Epiphany Evensong at Coventry
Arise, shine -for your light is come!
Welcome words as the darkest days of winter retreat...joyful words as we find ourselves kneeling at the manger once again...
The light is come
The light that shines in the darkness – while the darkness cannot even comprehend it...
And – the dawning of that light means that we too are called to shine.
Not simply to bask in its transforming glow but to SHINE...and to recognise that
“The glory of the Lord is risen upon you...” and in that light, the whole world is transformed
That's what an Epiphany does. It helps you see things differently.
Simply put, it's the moment when God is revealed.
It’s that instant of “Aha!” when you can say with confidence that this experience is nothing less than a real live encounter with God – and after that nothing will ever look the same again.
“Lift up your eyes and look around”...
This is not the same place that it was before...
These people are more beautiful...
They reflect that light which has dawned...and so do you...
“You shall see and be radiant. Your heart shall rejoice!”
Epiphanies change everything.
So- for the wise men, perhaps their epiphany came with the rising of the star…their very own sky-writing, telling them where to go, what to seek. Certainly, they seem to start out on their journey confident that they know where they are heading…all they have to do is to follow their star.
Though I'd guess that the Christmas card scenes that present it as obviously the one and only REAL star in the sky may be distorting the truth slightly...Step outside on a clear night and the sky tells a different story...countless stars...but our
hese travellers looked at the night sky and saw something that others didn’t. What's more, they chose to focus on one light, rather than the surrounding darkness and so set the tone for their journey.
To focus on light rather than darkness is always, in every circumstance, an act of faith – and this season is itself a triumph of faith, a succession of wonders beyond all expectation.
We are invited to marvel at them in the liturgy for the feast itself, and then in the weeks that follow they are unfolded to us, one by one.
The star over the stable – proclaiming Christ's presence to the Magi
Later, the voice at his baptism that proclaimed him God's beloved Son...and this afternoon the demonstration of his ability to transform the ordinary, the workaday, into something amazing, full of joyous celebration.
Wonders that show us, and all humanity, something of the truth of God with us...
A birth story, a baptism and a wedding
I have to say that, as one who has spent a fair bit of time involved in the fine details of wedding arrangements, I find them very nerve-wracking affairs. So much seems to ride on the success of the day, there is such a longing for “perfection”, that honestly it seems impossible that any mortal couple could ever live up to their own hopes and dreams – let alone those of the bride's mother. (Feel free to remind me of this in the summer if I show signs of getting carried away by excitement at my older son's wedding, if you would)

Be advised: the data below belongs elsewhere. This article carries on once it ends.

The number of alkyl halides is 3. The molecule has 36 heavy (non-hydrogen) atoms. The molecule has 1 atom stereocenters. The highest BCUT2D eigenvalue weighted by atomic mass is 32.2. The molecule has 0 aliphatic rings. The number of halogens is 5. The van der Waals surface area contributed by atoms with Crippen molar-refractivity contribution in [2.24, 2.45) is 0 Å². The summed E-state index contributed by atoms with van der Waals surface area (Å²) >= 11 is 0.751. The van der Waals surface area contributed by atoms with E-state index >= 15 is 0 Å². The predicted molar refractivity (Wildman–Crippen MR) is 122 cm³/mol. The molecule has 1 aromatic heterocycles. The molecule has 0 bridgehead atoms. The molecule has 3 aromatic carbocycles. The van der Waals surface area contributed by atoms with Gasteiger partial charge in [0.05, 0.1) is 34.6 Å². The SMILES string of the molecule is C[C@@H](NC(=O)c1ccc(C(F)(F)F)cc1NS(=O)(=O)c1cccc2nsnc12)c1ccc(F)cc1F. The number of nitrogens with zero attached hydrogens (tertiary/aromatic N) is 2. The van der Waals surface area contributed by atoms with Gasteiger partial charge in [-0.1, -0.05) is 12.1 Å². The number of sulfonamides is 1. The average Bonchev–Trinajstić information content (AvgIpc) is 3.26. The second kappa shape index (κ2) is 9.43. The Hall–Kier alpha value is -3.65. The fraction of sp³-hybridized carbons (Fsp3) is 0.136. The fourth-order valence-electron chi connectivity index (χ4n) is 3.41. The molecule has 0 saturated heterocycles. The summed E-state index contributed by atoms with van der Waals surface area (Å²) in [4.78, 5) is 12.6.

It's bad enough if the clouds gather, or the florist fails – but I would really really hate to be too close if the wine ran out.
But, of course, this is exactly what happens at Cana of Galilee.
A wonderful day of celebration is transformed, not by the radiant light of an epiphany but by the looming clouds of family shame and disappointment.
What a disaster.
Despite the best planning, the many attempts to ensure perfection, a roomfull of guests is faced with the exciting choice of water or water.
Human resources have failed.
But luckily that bride and groom whose names we'll never know had the good sense to invite Jesus to be part of their celebration – and in doing so, had, against all their expectations, brought God directly to their marriage feast.
Lift up your eyes and look around you!
So, at that moment when all they could offer was water, tasting of shame
– Jesus intervened and turned it into wine – and not just supermarket plonk but the finest vintage ever tasted.
How did it happen? I can't help with the mechanics of the miracle, and sadly I don't know how to replicate it, but at the most basic level it happened because someone had the sense to ask for help....a useful reminder for all of us. God is waiting, longing to bless us – but too often we try to struggle on, claiming our independence even as we fall flat on our faces again and again.
The God who in Jesus took the ordinary things of life and made them extraordinary is the same God who takes ordinary people – you, me and the lady down the road – and blesses us to be signs of God's kingdom.
We are utterly ordinary, each one of us....nothing to recommend us, nothing to make anyone take a second glance
and yet.........and yet, we can and will be transformed by God, if we can only find the courage to ask God to work with us.
The water that we bring is blessed and transformed into wine..so that we too can be a sacramental sign of God's presence – for that is what the church is called to be.
But the thing is – those servants who poured out the contents of the water jars as directed had NO idea that a wonder was occurring. They had to act first – and one can well imagine how it felt to approach the MC with a cup of – well, they knew that the jar had held water...they'd filled it themselves...
There's something for us to learn here, isn't there.
If we don't actually RISK trusting that God can do amazing things....if we don't attempt the extraordinary for his sake ….then we will never discover what His grace can accomplish.
Yes – even in me. Even in you.
Truly, this is the season of wonders,
“Lift up your eyes and look around you” as we continue to celebrate God with us, - in the simple things of everyday, - in men and women, water, bread and wine – not just at Epiphany but every day of every year.